Star espionage agent for the Soviet Union 3

 

Ruth Werner, who died in her native Berlin on July 7th aged 93, was one of the Soviet Union's star agents. She was a member of the wartime Red Orchestra and Lucy spy rings in Switzerland before she came to Britain, where, using the codename Sonya, she was a courier for the atom spy, Klaus Fuchs.

She was born Ursula Kuczynski into a Polish Jewish family, supporters, like Fuchs, of the German communist party (the KPD). urgen, joined him in London in 1936, where despite - or, indeed, because of - his communist sympathies and anti-fascist credentials, he was later recruited by the OSS the - forerunner of the American CIA - to contact resistance groups in occupied Europe and draw up intelligence reports.

Ruth Werner's career as a spy began in 1930, when, with her first husband, Rudolf Hamburger, she went to live in Shanghai. Hamburger, an architect and Soviet agent, had taken a job with the British-administered Shanghai municipal council. She later described her shock at the poverty and exploitation in the city, where she soon became involved in revolutionary and communist circles.

She was approached by the German communist Richard Sorge, then the Soviet Union's master spy in the Far East (he was executed by the Japanese in 1944). She later described it as the "one event which was to prove decisive for my future life". Sorge, who gave her the codename Sonya, suggested she should go to Moscow for training in espionage and radio communications at the headquarters of the Red Army's intelligence service, the GRU.

She travelled extensively as a GRU agent, returning to China, where she helped to organise revolutionary forces fighting the Japanese along the Manchurian border.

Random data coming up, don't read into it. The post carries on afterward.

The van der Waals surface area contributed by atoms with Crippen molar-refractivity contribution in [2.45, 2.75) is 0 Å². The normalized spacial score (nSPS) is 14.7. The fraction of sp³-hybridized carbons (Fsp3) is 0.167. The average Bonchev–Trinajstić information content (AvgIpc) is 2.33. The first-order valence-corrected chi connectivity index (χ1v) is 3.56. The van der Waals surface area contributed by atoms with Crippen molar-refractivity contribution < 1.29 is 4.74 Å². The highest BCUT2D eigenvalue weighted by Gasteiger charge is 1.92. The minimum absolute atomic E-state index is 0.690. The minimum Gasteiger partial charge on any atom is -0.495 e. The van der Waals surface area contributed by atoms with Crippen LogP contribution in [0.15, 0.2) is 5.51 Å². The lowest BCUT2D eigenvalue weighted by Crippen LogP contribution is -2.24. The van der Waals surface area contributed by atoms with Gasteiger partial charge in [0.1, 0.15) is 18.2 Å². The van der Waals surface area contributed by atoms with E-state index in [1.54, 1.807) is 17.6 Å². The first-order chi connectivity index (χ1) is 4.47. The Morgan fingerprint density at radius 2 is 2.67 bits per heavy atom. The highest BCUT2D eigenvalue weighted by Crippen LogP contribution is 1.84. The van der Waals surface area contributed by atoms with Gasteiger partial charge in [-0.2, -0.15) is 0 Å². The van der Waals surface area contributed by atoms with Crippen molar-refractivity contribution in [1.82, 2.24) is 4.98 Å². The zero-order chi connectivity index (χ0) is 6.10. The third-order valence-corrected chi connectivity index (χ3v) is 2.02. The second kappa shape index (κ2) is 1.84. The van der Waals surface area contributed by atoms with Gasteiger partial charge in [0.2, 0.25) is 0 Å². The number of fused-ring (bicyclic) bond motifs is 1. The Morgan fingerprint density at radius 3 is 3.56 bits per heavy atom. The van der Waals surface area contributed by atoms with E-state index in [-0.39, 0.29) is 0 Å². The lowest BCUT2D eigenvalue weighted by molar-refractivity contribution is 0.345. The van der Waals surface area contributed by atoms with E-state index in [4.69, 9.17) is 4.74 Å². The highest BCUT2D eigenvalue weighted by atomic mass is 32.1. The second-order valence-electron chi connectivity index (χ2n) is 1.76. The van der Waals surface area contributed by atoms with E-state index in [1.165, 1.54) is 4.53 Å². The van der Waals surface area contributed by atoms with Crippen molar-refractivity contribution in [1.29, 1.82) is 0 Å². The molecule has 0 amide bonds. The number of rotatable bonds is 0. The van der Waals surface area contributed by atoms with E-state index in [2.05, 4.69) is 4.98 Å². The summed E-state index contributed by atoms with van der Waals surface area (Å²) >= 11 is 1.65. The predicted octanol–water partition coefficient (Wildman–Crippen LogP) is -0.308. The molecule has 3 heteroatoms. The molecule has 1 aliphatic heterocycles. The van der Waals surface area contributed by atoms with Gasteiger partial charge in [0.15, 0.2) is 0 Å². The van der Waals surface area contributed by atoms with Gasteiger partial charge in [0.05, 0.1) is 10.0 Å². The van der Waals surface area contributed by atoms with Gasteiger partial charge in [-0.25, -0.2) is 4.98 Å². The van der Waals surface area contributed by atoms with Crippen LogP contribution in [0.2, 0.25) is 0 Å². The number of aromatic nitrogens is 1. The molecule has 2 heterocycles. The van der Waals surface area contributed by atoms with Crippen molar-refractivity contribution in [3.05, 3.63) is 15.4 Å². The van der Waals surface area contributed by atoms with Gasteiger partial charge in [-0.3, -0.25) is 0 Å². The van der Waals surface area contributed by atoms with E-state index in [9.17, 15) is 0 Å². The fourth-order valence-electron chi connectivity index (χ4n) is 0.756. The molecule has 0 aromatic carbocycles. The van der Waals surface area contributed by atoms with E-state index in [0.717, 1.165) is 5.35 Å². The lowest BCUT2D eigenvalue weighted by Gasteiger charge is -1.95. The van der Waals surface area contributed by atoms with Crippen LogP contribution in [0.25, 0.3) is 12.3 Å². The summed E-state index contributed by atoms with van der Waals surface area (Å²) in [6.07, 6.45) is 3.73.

In 1938, after settling her children in England, Werner was sent to Switzerland, the centre for Europe's espionage networks, including the Rote Kapelle (Red Orchestra) and the Lucy Ring, which was later used by Britain to pass intelligence about Germany to the Soviet Union. There she met Allan Foote, a British member of the Lucy Ring, who introduced her to a fellow veteran of the International Brigade in Spain, Len Beurton, whom she married in 1940.

The marriage entitled her to a British passport, and, after coming close to being denounced as a Soviet spy, she made her way to England, with Beurton following soon afterwards.

The family rented a cottage in Summertown, north Oxford, before moving to a large house in a nearby village - a convenient place from which Werner could handle Fuchs, then living and working in Birmingham - and at the atomic research centre at Harwell.

In 1942, Fuchs contacted Jurgen, whom he had known from their past communist days, and Jurgen immediately put him in touch with Ruth Werner. They had a series of meetings in Banbury, after which Werner passed Fuchs's information either to her Soviet controllers in London or directly to Moscow by radio.

In 1946, Moscow suddenly broke off contact with her for reasons that remain unexplained. However, it seems clear that, by the following year, her cover - and Beurton's - had been blown by Foote, because she was visited by two special branch officers. They appeared to have no evidence about what she had been up to, and, as she put it later: "They left us calmly and politely, but empty-handed." MI5 did not put her under surveillance either before or after the visits - the consequence of both incompetence and complacency.

She was allowed to leave Britain early in 1950 and went to East Germany, on the day before Fuchs was put on trial for giving away the west's atom secrets.

She was married three times, and had three children.

Ruth Werner: born 1907; died, July 2000